Don't rely on a 'number' when it comes to retirement planning

If you've started retirement planning or watch enough television, you've heard about the idea of finding your retirement "number."

If you're not familiar with the concept, your number is not the ideal age when you want to retire - it's the amount you should have saved by that time to maintain your desired standard of living in retirement. The Internet is full of free calculators that can not only tell you how much you'll need to have saved by the time you want to retire, but also provide benchmarks for different ages.

However, this concept of having a set-in-stone figure may be outdated. Between the time you use one of these calculators and your actual retirement, many factors can change. These include:

  • Life expectancy: People are living longer these days, and there's no telling what scientific miracles will come in the new few decades. Medical innovations are extending our lifetimes, and you need your nest egg to cover those additional years you tack onto your life.
  • Lifestyle changes: What do you see yourself doing in retirement? There's a good chance it's a lot different than what you're doing now. This ideal future can increase or reduce the amount you need to save. If you plan to live in a cabin in the woods during retirement, for example, you'll likely have fewer expenses.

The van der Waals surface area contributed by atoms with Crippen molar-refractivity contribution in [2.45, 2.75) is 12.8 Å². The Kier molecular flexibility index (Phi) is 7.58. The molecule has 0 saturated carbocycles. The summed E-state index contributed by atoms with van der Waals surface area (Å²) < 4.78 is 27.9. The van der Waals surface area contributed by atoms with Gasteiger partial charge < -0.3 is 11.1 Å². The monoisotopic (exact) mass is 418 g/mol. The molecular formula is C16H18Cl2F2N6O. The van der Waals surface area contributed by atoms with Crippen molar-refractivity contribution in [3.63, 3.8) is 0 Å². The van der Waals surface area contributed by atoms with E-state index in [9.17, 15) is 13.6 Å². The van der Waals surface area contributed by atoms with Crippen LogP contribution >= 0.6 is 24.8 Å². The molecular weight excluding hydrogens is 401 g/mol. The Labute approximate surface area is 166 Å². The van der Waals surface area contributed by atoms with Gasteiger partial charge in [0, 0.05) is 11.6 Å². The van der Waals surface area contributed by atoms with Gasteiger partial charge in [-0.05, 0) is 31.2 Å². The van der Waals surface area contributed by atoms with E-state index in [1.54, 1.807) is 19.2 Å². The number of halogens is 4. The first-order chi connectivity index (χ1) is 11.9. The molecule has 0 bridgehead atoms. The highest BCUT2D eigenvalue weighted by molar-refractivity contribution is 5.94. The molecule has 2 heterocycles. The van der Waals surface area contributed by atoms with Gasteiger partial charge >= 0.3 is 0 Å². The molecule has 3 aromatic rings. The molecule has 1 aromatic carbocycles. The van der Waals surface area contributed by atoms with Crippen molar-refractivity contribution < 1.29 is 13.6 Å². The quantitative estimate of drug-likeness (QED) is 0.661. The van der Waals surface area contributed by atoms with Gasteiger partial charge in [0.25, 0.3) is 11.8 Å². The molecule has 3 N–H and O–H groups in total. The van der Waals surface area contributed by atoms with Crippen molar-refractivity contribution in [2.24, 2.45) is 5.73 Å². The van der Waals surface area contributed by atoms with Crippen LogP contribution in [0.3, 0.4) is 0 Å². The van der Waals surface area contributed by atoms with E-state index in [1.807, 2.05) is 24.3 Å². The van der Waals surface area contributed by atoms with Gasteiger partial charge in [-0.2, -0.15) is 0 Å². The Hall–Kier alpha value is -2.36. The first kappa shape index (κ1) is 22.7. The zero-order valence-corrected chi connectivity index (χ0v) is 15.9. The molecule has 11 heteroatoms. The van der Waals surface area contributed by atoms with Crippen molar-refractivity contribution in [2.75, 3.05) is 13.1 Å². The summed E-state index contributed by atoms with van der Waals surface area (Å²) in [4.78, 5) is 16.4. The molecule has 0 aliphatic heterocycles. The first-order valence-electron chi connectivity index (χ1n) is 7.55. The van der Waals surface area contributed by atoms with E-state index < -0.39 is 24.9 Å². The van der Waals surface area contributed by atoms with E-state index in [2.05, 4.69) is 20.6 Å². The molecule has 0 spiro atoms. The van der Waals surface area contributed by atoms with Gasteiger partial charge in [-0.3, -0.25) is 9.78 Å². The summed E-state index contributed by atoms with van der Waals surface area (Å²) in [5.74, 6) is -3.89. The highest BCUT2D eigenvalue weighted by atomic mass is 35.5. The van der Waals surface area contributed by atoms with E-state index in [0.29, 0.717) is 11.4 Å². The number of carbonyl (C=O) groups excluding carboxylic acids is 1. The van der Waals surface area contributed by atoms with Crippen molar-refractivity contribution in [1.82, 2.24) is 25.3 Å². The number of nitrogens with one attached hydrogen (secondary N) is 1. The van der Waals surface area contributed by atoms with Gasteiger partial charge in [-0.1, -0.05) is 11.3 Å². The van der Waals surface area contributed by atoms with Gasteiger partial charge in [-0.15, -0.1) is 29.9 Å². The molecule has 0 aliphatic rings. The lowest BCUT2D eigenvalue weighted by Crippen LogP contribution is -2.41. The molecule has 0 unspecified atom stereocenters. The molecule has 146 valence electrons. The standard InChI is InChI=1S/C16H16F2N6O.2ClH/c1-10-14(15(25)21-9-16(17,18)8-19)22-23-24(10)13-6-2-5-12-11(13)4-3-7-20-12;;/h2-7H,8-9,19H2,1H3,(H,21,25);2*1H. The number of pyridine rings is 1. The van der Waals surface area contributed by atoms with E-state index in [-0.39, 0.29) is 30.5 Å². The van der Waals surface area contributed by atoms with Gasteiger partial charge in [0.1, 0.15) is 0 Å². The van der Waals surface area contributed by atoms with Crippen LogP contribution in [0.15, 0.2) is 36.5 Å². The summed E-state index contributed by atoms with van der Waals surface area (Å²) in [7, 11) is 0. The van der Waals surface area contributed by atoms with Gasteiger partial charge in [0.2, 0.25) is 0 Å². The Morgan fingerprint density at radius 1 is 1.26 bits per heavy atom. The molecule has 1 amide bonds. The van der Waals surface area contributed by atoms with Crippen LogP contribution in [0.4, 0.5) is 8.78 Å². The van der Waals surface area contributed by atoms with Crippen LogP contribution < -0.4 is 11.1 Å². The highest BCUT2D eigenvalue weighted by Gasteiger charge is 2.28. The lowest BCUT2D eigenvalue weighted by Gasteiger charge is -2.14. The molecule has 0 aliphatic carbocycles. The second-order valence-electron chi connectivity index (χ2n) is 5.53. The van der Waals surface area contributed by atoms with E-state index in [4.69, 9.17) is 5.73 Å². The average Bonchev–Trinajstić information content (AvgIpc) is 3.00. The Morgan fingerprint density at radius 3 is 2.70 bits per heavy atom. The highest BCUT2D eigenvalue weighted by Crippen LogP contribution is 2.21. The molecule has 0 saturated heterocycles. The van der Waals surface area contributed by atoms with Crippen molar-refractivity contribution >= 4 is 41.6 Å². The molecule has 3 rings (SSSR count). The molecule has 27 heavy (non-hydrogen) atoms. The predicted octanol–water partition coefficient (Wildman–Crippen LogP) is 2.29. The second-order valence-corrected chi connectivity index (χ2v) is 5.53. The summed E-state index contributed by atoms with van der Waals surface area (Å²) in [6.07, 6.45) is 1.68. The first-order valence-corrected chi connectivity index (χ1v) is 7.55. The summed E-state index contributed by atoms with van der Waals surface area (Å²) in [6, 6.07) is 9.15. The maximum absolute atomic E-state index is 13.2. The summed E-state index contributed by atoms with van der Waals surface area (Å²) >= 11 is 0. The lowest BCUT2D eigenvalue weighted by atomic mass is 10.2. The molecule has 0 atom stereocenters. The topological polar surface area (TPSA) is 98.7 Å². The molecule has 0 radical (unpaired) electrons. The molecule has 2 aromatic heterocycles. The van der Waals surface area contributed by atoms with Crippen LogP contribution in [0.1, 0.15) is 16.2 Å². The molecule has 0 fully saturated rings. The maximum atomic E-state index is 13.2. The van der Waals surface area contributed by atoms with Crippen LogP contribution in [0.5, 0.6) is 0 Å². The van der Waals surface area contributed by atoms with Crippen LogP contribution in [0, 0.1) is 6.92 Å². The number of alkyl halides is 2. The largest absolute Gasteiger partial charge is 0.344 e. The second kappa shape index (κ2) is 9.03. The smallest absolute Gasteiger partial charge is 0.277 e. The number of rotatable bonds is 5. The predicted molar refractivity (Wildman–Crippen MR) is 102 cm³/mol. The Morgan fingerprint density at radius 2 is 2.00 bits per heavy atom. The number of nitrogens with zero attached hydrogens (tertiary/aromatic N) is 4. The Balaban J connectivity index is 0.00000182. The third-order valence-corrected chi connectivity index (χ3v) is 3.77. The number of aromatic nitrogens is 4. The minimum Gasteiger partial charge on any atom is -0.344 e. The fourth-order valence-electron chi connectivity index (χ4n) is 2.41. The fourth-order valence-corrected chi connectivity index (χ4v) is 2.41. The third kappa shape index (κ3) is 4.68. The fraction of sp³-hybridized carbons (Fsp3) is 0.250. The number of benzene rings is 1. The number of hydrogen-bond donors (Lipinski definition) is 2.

• Health costs: Getting older means a higher chance of developing certain illnesses and suffering certain injuries, and Medicare covers only so much of your medical expenses. Picking up the tab for the rest can strain your savings, and considering your don't know what is coming in the future, it's hard to budget for these unknown costs.

Staying on track for a comfortable retirement
These and other factors are not to say you shouldn't be working toward some goals. Yet, they do indicate that you should regularly evaluate your retirement needs. Retirement planning is not something you can do once and forget about until it comes time to say your final goodbyes at work.

Speak with a financial advisor at least once a year to make sure you're on track to meet your goals. Also, ask about which retirement accounts and insurance products are best for your retirement plan. These can include annuities, life insurance and long-term care insurance. 

For more information on effective wealth management strategies, contact Landmark Bank.

Insurance and investment products and services are not FDIC insured, not insured by any federal government agency, not a deposit or bank obligation, not financial institution guaranteed, subject to investment risk, including potential principal loss.

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